Following the rut and the chaotic days of gun season, deer gradually return to traditional movement patterns. The focus shifts from procreation and survival back to food and sustenance. Deer patterns come full circle.
Again, evening stand hunting over food sources is a great way to intercept deer. Late in the year food sources can become a deer magnet. Most modern farm equipment picks agricultural fields clean, but some smaller farm operations utilize outdated pickers and combines. Some farming operations, like those practiced by the Amish and Mennonites, still harvest by hand and leave large quantities of grain in the fields. Gaining permission to hunt similar private food sources will lead to numerous deer sightings.
Don’t discount public land. Bowhunters who shy away from crowded public plots early in the season may witness a change during the cold, late months. Some management lands are richly planted in food crops for wildlife. Scarcity of food elsewhere can draw deer onto public property.
Bedding areas are a good bet for morning hunters in the late season, and aggressive hunting is a viable tactic. Season’s end is rapidly approaching, and there is no fear of spoiling future stand sites.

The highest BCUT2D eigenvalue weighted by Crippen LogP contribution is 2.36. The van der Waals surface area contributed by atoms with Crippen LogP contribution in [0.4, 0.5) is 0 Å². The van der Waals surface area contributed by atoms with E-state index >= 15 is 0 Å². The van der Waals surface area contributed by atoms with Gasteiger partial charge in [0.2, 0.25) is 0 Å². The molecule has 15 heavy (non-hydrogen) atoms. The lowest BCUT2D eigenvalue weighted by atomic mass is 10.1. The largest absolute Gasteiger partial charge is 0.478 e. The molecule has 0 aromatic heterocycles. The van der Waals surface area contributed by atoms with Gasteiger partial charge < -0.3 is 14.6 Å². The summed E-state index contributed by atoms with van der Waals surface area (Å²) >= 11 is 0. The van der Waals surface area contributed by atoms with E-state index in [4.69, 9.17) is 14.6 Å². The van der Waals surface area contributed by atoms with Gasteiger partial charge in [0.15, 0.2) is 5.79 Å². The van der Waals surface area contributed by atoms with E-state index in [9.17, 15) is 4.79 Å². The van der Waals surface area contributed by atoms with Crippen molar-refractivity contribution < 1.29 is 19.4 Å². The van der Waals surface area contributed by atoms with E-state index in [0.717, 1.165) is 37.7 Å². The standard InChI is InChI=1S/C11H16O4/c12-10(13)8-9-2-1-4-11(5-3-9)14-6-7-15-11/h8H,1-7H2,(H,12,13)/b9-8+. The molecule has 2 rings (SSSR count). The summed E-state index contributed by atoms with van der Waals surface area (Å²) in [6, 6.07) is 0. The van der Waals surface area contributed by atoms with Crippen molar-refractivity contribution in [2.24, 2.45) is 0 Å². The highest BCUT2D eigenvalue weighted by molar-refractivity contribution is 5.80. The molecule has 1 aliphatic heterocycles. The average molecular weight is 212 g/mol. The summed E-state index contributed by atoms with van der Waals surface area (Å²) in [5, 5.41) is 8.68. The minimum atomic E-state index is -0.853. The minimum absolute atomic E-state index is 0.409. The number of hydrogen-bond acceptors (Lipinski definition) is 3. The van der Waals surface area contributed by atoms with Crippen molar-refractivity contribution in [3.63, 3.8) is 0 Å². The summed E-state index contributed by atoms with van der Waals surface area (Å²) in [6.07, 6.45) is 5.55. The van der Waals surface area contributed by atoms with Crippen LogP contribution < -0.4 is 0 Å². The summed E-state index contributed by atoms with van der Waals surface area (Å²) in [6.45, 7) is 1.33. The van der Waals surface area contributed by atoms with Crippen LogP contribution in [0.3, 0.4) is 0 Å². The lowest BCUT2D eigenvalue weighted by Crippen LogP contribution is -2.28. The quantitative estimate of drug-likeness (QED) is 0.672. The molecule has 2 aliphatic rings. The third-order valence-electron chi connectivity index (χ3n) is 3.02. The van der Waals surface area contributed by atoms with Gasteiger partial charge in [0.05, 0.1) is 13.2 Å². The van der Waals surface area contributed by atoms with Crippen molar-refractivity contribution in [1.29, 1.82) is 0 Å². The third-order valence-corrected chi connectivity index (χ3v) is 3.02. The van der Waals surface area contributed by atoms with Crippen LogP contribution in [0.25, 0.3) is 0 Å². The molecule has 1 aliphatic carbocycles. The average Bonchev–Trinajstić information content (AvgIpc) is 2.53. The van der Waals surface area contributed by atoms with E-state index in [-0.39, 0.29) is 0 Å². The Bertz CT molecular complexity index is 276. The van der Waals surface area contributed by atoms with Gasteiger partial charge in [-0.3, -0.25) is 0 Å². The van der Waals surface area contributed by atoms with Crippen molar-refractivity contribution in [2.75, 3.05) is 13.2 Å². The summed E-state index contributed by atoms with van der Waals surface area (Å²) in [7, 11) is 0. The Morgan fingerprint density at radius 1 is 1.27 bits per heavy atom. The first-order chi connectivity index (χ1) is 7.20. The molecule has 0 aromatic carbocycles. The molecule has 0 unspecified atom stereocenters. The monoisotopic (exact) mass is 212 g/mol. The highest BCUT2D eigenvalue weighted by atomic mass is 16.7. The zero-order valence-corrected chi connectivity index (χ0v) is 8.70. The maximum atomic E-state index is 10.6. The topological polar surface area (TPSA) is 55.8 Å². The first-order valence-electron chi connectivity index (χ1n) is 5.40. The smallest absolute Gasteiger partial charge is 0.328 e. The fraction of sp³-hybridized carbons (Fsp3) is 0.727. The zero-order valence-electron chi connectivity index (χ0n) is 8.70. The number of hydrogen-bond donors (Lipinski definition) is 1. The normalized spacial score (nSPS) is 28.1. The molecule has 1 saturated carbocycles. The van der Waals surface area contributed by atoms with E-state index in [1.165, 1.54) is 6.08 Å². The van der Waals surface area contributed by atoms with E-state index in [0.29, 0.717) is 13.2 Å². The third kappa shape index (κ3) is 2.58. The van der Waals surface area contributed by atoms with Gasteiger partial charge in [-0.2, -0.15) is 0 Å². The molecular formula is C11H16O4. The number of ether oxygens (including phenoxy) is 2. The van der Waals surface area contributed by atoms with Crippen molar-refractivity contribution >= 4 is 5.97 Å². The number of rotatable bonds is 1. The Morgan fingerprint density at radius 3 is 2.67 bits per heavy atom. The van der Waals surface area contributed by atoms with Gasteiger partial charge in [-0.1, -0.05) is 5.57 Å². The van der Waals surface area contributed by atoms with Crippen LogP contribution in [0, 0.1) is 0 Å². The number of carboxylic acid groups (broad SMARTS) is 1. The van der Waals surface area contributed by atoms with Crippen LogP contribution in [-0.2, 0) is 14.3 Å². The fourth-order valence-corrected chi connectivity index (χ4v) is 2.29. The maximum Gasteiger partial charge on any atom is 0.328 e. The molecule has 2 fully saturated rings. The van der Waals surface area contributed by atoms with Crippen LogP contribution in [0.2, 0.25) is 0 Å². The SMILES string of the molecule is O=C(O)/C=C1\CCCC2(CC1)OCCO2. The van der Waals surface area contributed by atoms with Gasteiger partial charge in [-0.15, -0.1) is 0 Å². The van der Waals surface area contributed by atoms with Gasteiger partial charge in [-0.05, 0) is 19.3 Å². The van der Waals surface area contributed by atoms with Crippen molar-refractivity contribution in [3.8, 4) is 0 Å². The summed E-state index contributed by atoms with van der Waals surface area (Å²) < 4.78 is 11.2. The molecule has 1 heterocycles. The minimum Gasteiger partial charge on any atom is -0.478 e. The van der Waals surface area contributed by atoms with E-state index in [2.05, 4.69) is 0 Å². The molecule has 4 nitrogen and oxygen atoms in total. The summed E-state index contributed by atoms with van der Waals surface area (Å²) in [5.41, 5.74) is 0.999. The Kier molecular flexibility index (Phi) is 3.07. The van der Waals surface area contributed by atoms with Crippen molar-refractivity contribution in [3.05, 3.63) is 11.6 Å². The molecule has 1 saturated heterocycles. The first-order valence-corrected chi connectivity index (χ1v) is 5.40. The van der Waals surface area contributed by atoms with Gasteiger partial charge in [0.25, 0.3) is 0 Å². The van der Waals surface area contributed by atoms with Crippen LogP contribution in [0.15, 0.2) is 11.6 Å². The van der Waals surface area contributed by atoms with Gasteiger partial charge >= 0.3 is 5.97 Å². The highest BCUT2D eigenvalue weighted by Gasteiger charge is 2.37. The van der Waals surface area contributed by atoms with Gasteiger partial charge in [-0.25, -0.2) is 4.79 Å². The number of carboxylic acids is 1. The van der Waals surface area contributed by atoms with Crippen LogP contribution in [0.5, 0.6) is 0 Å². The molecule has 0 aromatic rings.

Traditional morning or evening hunting can become a secondary option when winter temperatures fall bitterly cold. Early afternoon and midday can excite deer to move under the warming sun.
It would be nice to report that my friend Bill returned to Rascal Ridge and killed a trophy deer. Regrettably, he did not. Bill reevaluated the locale as a food source and determined it was best as an evening gig. The stand guarded a copse of white oak overlooking a bedding thicket deep in a valley.
Bill later returned to the ridge and witnessed a contingent of does and yearlings munching acorns. A 10-point buck briefly appeared but evaded harvest. No matter. Wise timing provided Bill a hunt rich in deer sightings—experiences he will remember fondly until next season.